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Photo I sent to Frog’s sister saying what a nice evening we had in her garden during her absence.  She laughed.

Thoughts please….

 

 

August in a ghost town

More musings from Marseille

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August is here again and after the excitement of the annual jazz festival at Palais Longchamp the city has become eerily quiet.

The Seal concert that we went to  last Friday  at Palais Longchamp was just brilliant. It was a balmy night and the setting  was stunning.  Seal did not disappoint either: a mixture of old and new delivered with energy and real passion. I have been listening to his music all week ever since; in the gym as I have pounded away  and at also at home – full blast!  Frog, I sense, is becoming slightly bored and has resorted to wearing his headphones most of the time.  Maybe it’s just to drown out my off key warbling.  I never really know the words to songs anyway, which I admit,  must be totally annoying.   Just as well he has a good quality headset that drowns out both my “singing” and my talking.   I know, however, I know that he is listening to Shakira and Selena Gomez.  Perhaps I shall dedicate next week to singing along to Justin Beiber and then he will be sorry…

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Seal sang for a blissful 2 hours

Anyhow,” I seem to have digressed”, a nod to the late Ronnie Corbett  as I push my glasses back up my nose.  Marseille is particularly quiet in August, like so many cities in Europe, everything shuts for the holidays. So those that stay tend to be office workers, tramps and pigeons. I don’t think I fall into any of these categories but then I never did (forgive what I’m about to write next as it’s truly dreadful) like to be pigeon-holed . Yuk- get a grip!

So on Thursday morning, I set off for one of the local flower markets to find a replacement for the extraordinally beautiful orange lillies that had lasted me a whole week – 5 stems for 5 euros – a snip! No market. On holiday!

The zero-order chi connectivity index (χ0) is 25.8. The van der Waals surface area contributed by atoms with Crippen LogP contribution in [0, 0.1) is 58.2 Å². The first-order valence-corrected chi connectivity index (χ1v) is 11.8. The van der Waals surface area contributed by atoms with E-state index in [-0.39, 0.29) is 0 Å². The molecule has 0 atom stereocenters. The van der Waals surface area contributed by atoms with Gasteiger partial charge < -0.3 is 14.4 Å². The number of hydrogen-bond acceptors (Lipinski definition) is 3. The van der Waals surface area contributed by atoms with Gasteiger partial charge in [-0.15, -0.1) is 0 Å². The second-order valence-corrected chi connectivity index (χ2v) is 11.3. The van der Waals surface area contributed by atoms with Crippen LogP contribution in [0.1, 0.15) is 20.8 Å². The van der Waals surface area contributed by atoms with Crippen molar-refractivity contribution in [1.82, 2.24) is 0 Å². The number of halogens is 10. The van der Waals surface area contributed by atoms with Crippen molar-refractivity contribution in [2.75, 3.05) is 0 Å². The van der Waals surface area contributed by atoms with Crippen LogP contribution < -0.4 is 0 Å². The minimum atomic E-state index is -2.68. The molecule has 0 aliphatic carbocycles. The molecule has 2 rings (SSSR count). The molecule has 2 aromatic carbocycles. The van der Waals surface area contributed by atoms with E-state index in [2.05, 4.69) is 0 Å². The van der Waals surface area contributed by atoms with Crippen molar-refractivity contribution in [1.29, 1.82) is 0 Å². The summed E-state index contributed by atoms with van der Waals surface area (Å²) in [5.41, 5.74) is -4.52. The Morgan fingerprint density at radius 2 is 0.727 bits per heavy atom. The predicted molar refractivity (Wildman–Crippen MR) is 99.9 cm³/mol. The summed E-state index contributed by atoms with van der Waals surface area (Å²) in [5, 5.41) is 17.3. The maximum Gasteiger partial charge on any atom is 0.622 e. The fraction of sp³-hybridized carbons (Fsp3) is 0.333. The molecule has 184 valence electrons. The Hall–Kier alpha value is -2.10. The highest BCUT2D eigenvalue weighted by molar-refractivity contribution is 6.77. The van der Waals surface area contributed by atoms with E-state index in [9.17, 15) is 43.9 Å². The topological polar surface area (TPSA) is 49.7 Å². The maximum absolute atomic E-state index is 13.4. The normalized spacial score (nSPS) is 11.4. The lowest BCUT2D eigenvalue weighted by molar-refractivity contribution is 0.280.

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I did find some wonderful mini aubergines that will serve as a replacement for flowers until I cook them

Next stop -my favourite butchers that has a walk around counter with wonderfully presented cuts of meat. Unlike most of it’s competitors, not a feathered chicken,or rabbit head in sight. That  makes me heave and  I could almost consider the idea of becoming vegetarian.  The whole place is spotlessly clean and the  jovial staff are usually discussing recipes. Alas, they too were shut.  Ditto the fishmongers. Are we meant to fast this month? Luckily the supermarkets stay open and some until quite late but it’s not the same. They are even open now on Sunday mornings for those that aren’t organised enough to plan the weekend’s food on Saturday i.e. me!

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Closed metal shutters with “annual  holidays” to be found all over town.

Will I ever get used to shop hours here anyway? Like much of Europe, they tend to open late ( after 10.00am), shut for a longish or really long lunch and stay open until about 7ish or whenever they fancy. This includes La Poste. I should be greatful that proper post offices still exist here, unlike the UK but the timing just doesn’t suit me . I am not on holiday and I need to get things done.*

As the month rolls on in this blistering heat, only interrupted by the rather angry Mistral wind (it plays havoc with my already unruly hair) , I know that I shall get used to the emptiness around  and by September when people return to town, back to work and back to school, I shall feel a slight resentment for this noisy invasion.  Well there is no pleasing some…..!

*For those of you that read my previous blog – The Rant part 2 ” and are anyway interested, I did finally got my toothbrush charger but mysteriously I found a slip in my post box to say that the postie had tried to deliver my package on Tuesday. Yet this slip did not appear until Saturday.  Très bizarre! So another trip to La Poste to collect it, that is when they reopened after lunch.